Right. Things have to be colored a certain way, not just thrown into the mix. They have to be colored to fill in the little holes, like a little slap, or a little reverb on something where you don't hear it so much as feel it. It's more subliminal. I love using subliminal stuff, where you may have a reverb on, but what it's doing is making a vocal sound more natural rather than creating a vocalist's sound. I don't want to create it, I just want to enhance it.
What types of subliminal effects do you like to use?
I like using delays instead of reverbs. They'll make a stiff track move if used correctly. There are times when I'll use a short reverb — about seven milliseconds — to make a hi-hat sound slightly open and to loosen up the beat. A cool delay trick that also helps loosen up the beat is to put a slap on a snare.
I also like panning back and forth. I love to use the SPX-90 Pan program. I like when a sound flies across the speakers. I love to hear things on separate sides. I'm like a kid when I listen to music through headphones — I am always amazed at how you hear things spread left and right. I see myself making music for people who are listening on headphones. I don't mix on headphones, but I've got that kind of soundscape perspective, because as a kid that's how I listened to music.
Is it a challenge to make space in a mix so that you can create those subtle things?
People these days have an enormous amount of stuff on their tracks. People tell me I have a good sense of how to separate things and make them sound as though they're at different levels.
How do you do that?
By panning things away from each other. Even if two sounds are evenly panned away from each other — depending on the sound, of course — I'll make one lower in level than the other. That way it will create different dimensions within the track. It's like looking up at the stars at night. You see the stars panned out all over the sky, but some are brighter than others. Some people might see that as a strange analogy, but a star's brightness can also be thought of as its volume.
A colleague once told me that when he heard my mixes, it felt like he could physically put his hand into them. I was very flattered, because my aim is to create an experience. Other ways to create space in mixes are with short delays and reverbs so that a sound can have its own voice among the craziness. Often the best way to create space for a sound is to simply mute the sound that's in its way. Some sounds are just not needed in a track. Nowadays, with the availability of so many tracks, many producers tend to overproduce. I call it “song abuse.”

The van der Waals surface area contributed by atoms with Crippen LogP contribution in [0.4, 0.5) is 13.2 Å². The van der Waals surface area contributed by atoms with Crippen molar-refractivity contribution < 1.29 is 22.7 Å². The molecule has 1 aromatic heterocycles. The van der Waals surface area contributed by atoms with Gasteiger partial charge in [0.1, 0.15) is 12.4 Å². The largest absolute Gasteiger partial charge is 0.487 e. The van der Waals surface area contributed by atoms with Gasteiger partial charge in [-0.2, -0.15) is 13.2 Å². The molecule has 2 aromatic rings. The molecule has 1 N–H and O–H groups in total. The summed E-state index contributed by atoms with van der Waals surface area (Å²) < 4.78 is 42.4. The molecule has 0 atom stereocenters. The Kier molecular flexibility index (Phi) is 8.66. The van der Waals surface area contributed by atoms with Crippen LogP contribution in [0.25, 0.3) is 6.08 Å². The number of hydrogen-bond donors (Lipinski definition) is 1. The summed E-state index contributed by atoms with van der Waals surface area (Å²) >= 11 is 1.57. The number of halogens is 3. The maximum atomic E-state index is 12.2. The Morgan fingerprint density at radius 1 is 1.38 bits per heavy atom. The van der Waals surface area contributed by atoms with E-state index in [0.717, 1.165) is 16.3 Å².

I look for things that, placementwise, aren't making any sense in the song. If something doesn't sound right, it has to go, or it has to be placed somewhere else. Arrangement is about what works well at any given time.
You're known for your ability to deal with complicated vocals. What are some things you do to get a good blend?
It is important to get the perfect harmony — that alone can make or break a song. The harmony has to speak to you, especially when it's supporting a lead vocal or it's in an important section of the song. A beautiful vocal gives you chills, makes the hair stand up on the back of your neck. Boosting or cutting the EQ is important in getting that right blend; you have to be careful with it.
What do you do to give a vocal clarity — to make the lyrics understood without making the overall sound too bright?
I cut frequencies. Lowpass filters are also a good way to get clarity. But again, you have to be careful. If you cut too much the vocal can become thin. It depends on the other elements in the track. Close your eyes, use your ears and your instinct, and keep messing with the EQ until it sounds right.
Do you EQ your vocal reverbs and your delays?
Yes, if something isn't making a big enough statement. It's either got to be heard or felt.
What are you looking for in a good bass sound?
I like a good round sound. Which is hard to find nowadays in the digital world. I like to use good-old analog gear for bass, like an LA2A compressor/limiter. SSL EQ works great, and I also like using the Roland Dimension D for spatial processing, or the [Yamaha] SPX-990's bass chorus.
How would you approach doing a mix in a home studio where you wouldn't have all of your usual tools?
Levels and panning are what is important. Sometimes processing is not necessary at all, and sometimes having more gear can make the end result worse. When you have only one thing to use, you're sometimes more creative. “Less is more” can be true. It makes you think “What can I do with this?” If you've got one reverb, you have to think about putting it on what matters, not just anywhere. When you have a whole bunch of gear, you think “Oh, I can do this, and this, and this.”